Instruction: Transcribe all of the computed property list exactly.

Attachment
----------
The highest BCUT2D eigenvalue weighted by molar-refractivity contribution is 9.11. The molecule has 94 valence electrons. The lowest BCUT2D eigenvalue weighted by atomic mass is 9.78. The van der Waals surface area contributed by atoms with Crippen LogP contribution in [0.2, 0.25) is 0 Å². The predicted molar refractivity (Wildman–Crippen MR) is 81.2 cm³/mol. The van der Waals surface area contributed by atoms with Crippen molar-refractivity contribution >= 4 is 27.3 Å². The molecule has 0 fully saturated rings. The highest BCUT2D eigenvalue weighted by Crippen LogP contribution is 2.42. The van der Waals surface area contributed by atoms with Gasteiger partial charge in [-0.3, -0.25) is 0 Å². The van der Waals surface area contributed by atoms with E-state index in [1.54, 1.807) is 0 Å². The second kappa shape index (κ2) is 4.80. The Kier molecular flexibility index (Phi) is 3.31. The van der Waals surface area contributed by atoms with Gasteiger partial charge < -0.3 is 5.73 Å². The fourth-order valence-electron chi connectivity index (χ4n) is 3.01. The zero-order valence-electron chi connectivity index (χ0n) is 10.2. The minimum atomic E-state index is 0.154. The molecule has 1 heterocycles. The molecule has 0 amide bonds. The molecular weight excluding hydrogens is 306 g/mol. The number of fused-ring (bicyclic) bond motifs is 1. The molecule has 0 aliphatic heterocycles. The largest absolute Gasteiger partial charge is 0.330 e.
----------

The highest BCUT2D eigenvalue weighted by molar-refractivity contribution is 9.11. The molecule has 94 valence electrons. The lowest BCUT2D eigenvalue weighted by atomic mass is 9.78. The van der Waals surface area contributed by atoms with Crippen LogP contribution in [0.2, 0.25) is 0 Å². The predicted molar refractivity (Wildman–Crippen MR) is 81.2 cm³/mol. The van der Waals surface area contributed by atoms with Crippen molar-refractivity contribution >= 4 is 27.3 Å². The molecule has 0 fully saturated rings. The highest BCUT2D eigenvalue weighted by Crippen LogP contribution is 2.42. The van der Waals surface area contributed by atoms with Gasteiger partial charge in [-0.3, -0.25) is 0 Å². The van der Waals surface area contributed by atoms with E-state index in [1.54, 1.807) is 0 Å². The second kappa shape index (κ2) is 4.80. The Kier molecular flexibility index (Phi) is 3.31. The van der Waals surface area contributed by atoms with Gasteiger partial charge < -0.3 is 5.73 Å². The fourth-order valence-electron chi connectivity index (χ4n) is 3.01. The zero-order valence-electron chi connectivity index (χ0n) is 10.2. The minimum atomic E-state index is 0.154. The molecule has 1 heterocycles. The molecule has 0 amide bonds. The molecular weight excluding hydrogens is 306 g/mol. The number of fused-ring (bicyclic) bond motifs is 1. The molecule has 0 aliphatic heterocycles. The largest absolute Gasteiger partial charge is 0.330 e.